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Thursday, March 6, 2008

Limits vs. Hard Limits

I found the following pages (links below) about physical and logical
limits. The author posits that true limits are frequently and
practically the result of knowledge systems themselves. My take on
his argument is that even where true limits exist (Godel, Penrose,
Turing) the limits in our own notational, logical and processing
systems prevent us from ever experiencing the true innate limits in a

My guess is that Godel's incompleteness limit and Turing's halting
problem, and even Penrose's arguments about self same limits imposed
by the false mapping of one computing or mapping system onto a domain
with its own (incompatible) processing system. Again, these logic
and processing system miss-mappings may present false limits that are
fundamentally different from any true limits that may exist, and
importantly, one might mistake the false limits for the real one(s).

Interestingly, Turing's process halting proofs prove that all of his other work on computing system equivalence may never be conclusively
applied to a given process (as it is impossible to say whether or not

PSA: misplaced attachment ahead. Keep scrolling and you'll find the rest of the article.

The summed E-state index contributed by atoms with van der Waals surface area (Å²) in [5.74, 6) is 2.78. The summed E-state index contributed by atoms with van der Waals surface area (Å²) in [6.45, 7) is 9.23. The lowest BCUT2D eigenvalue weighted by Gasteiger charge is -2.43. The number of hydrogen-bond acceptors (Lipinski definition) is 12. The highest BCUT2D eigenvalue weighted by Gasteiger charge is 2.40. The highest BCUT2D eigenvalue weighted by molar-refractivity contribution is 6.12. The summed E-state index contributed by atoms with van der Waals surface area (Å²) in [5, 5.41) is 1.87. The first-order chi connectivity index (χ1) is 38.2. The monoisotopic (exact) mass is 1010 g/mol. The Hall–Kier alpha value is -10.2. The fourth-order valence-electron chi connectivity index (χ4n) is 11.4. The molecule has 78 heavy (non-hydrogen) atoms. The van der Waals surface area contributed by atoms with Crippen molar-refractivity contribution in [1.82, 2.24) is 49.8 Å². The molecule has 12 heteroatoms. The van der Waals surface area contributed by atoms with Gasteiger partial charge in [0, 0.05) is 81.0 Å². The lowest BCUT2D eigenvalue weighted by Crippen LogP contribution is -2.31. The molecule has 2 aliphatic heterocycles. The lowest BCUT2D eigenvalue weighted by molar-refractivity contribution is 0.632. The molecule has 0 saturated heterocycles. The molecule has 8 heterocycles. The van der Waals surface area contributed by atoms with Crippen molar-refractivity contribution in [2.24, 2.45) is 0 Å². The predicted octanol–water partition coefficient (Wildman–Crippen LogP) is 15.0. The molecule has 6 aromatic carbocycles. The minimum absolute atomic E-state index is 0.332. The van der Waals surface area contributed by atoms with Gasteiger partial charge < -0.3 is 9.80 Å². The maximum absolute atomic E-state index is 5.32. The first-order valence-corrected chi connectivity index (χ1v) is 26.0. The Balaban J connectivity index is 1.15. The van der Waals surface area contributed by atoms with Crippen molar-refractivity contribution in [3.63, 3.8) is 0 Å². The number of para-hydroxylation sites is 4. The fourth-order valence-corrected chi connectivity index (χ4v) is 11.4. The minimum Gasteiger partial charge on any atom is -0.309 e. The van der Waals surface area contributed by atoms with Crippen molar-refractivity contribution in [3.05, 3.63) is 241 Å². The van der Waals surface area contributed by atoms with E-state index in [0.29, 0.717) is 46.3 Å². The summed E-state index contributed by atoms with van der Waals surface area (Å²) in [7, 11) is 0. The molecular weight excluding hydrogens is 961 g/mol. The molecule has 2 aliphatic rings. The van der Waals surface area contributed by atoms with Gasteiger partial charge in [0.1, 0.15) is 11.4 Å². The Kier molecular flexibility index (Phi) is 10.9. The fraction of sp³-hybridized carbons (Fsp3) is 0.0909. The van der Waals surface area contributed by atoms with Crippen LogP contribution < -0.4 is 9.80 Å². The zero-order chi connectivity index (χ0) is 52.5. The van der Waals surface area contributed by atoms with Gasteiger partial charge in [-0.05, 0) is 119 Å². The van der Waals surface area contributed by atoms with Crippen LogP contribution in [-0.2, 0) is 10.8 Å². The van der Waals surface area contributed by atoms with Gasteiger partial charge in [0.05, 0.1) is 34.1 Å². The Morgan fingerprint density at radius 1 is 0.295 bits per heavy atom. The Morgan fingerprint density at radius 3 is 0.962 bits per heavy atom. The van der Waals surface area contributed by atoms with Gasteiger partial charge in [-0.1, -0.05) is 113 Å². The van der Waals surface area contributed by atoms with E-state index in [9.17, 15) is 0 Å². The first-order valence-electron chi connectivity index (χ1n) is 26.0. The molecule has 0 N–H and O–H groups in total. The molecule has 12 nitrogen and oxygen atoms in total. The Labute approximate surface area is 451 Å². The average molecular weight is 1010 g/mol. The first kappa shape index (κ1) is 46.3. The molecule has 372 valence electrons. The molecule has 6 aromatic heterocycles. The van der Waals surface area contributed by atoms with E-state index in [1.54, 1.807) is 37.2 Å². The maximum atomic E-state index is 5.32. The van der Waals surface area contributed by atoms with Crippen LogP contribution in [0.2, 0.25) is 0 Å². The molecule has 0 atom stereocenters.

a given process is computable (will not halt) and his equivalence law
depends on a process being computable.

The work of most theorists depends on the notion that the universe is
computable, is Turing complete, is not a member of the group of
programs that will halt. Even more problematic is the work of theorists who attempt to build ad hoc simulations of the most causal layers of the universe, of its origin, in which case both the simulation and what it simulates must both be Turing complete and not a member of the set of halting programs.

My mind is whirling around all of these issues. Plus, I am noodleing around the notion that the lowest levels of hierarchies of influence
cones (more later) necessarily share commonalities (even become
equivalent) at their lowest or most causal point. If that is indeed
the case, then there is a reason that I am seeing such parallels
between GUTs, information science, thermodynamics, linguistics,
bioinformatics, genetics, genomics, evolution, and AI. The other
less appealing possibility is that these apparent similarities
between the base of all domains is a byproduct of the ignorance that
is a natural byproduct of exploring an edge of what is known.

Note: The author of these linked pages is JOHN L. CASTI a professor
at the Technical University of Vienna and at the Santa Fe Institute.

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